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Washington, D.C., PAHO, 2017. 38 p.This document provides technical content on ZIKV, its manifestations, complications, modes of transmission, and prevention measures to be used in answering frequently asked questions and conveying messages in information and communication materials, community talks, press conferences, etc. Recommendations for the preparation of risk communication and action plans to respond to ZIKV are included. This guide to activities and recommendations for managing risk communication on ZIKV is designed for spokespersons, health authorities and health workers, other sectors, and partners inside and outside the health sector to assist them in tailoring communication initiatives to the needs of each country and target audience. The elimination of mosquito breeding sites remains the most important strategy for the prevention and control of ZIKV (as well as dengue and chikungunya) infection. Therefore, communication plans for the response to ZIKV should include intersectoral action and community engagement to modify behaviors and encourage sustained practices to eliminate breeding sites and control the mosquito, as well as to inform and educate target audiences about the steps they can take to prevent ZIKV transmission. The fourth meeting of the Emergency Committee under the International Health Regulations agreed that, “due to continuing geographic expansion and considerable gaps in understanding of the virus and its consequences, Zika virus infection and its associated congenital malformations and other related neurological disorders, ZIKV continues to be a public health emergency of intenational concern.
Consultation on strategic information and HIV prevention among most-at-risk adolescents. 2-4 September 2009, Geneva. Consultation report.
New York, New York, UNICEF, 2010. 65 p.The Consultation on Strategic Information and HIV Prevention among Most-at-Risk Adolescents (MARA) focused on experiences in countries where HIV infection is concentrated among men who have sex with men (MSM), injecting drug users (IDUs), and those who sell sex. The meeting facilitated the exchange of information across regions on country-level data collection regarding MARA; identified ways to use strategic information to improve HIV prevention among MARA; and suggested ways to build support for MARA programming among decision-makers.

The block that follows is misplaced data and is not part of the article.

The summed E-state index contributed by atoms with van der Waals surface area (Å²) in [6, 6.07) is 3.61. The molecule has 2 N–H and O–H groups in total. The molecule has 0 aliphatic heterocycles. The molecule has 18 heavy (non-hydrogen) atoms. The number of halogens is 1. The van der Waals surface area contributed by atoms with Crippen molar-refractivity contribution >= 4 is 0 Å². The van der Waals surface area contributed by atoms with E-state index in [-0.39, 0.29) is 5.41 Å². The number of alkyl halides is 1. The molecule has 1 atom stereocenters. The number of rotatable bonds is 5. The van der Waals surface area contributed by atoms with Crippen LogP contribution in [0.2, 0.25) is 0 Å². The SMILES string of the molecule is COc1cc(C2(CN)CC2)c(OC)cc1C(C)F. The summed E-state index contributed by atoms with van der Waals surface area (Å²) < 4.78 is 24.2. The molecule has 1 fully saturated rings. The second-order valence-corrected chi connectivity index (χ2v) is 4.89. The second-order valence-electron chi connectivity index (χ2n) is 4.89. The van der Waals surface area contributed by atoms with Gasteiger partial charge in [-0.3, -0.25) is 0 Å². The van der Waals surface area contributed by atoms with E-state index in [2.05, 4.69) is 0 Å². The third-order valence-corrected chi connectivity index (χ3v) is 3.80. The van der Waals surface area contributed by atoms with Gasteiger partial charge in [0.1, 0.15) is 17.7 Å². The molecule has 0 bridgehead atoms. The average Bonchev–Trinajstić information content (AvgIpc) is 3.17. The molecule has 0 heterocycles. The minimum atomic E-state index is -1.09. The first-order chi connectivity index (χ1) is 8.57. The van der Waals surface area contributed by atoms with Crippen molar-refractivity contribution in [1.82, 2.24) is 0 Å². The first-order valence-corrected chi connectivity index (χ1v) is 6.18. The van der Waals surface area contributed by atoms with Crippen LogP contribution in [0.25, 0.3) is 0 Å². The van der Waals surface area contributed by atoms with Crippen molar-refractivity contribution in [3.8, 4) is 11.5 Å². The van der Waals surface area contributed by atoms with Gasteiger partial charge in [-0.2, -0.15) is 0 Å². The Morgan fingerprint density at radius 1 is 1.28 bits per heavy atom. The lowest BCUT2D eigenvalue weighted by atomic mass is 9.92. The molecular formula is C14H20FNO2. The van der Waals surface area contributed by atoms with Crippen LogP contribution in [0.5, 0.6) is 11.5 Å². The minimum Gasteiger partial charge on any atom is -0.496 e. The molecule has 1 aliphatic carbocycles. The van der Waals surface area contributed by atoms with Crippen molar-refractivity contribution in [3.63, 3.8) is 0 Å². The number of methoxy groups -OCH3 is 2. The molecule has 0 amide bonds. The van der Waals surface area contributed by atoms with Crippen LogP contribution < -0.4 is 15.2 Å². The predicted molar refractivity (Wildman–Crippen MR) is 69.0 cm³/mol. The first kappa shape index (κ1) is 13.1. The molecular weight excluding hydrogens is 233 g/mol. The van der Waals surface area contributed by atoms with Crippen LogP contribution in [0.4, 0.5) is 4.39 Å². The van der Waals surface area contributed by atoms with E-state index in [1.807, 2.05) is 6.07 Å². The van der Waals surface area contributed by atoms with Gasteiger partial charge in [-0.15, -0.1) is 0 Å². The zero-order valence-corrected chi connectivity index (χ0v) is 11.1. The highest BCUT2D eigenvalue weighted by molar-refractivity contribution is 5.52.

Repositioning family planning: Guidelines for advocacy action. Le repositionnement de la planification familiale: Directives pour actions de plaidoyer.
Washington, D.C., Academy for Educational Development [AED], 2008. 64 p.Countries throughout Africa are engaged in an important initiative to reposition family planning as a priority on their national and local agendas. Provision of family planning services in Africa is hindered by poverty, poor access to services and commodities, conflicts, poor coordination of the programmes, and dwindling donor funding. Although family planning enhances efforts to improve health and accelerate development, shifting international priorities, health sector reform, the HIV/AIDS crisis, and other factors have affected its importance in recent years. Traditional beliefs favouring high fertility, religious barriers, and lack of male involvement have weakened family planning interventions. The combination of these factors has led to low contraceptive use, high fertility rates in many countries, and high unmet needs for family planning throughout the region. Family planning advocates must take action to change this situation. Family planning, considered an essential component of primary health care and reproductive health, plays a major role in reducing maternal and newborn morbidity and mortality and transmission of HIV. It contributes to the achievement of the Millennium Development Goals and the targets of the Health-for-All Policy for the 21st century in the Africa Region: Agenda 2020. In recognition of its importance, the World Health Organisation Regional Office for Africa developed a framework (2005-014) for accelerated action to reposition family planning on national agendas and in reproductive health services, which was adopted by African ministers of health in 2004. The framework calls for increase in efforts to advocate for recognition of "the pivotal role of family planning" in achieving health and development objectives at all levels. This toolkit aims to help those working in family planning across Africa to effectively advocate for renewed emphasis on family planning to enhance the visibility, availability, and quality of family planning services for increased contraceptive use and healthy timing and spacing of births, and ultimately, improved quality of life across the region. It was developed in response to requests from several countries to assist them in accelerating their family planning advocacy efforts.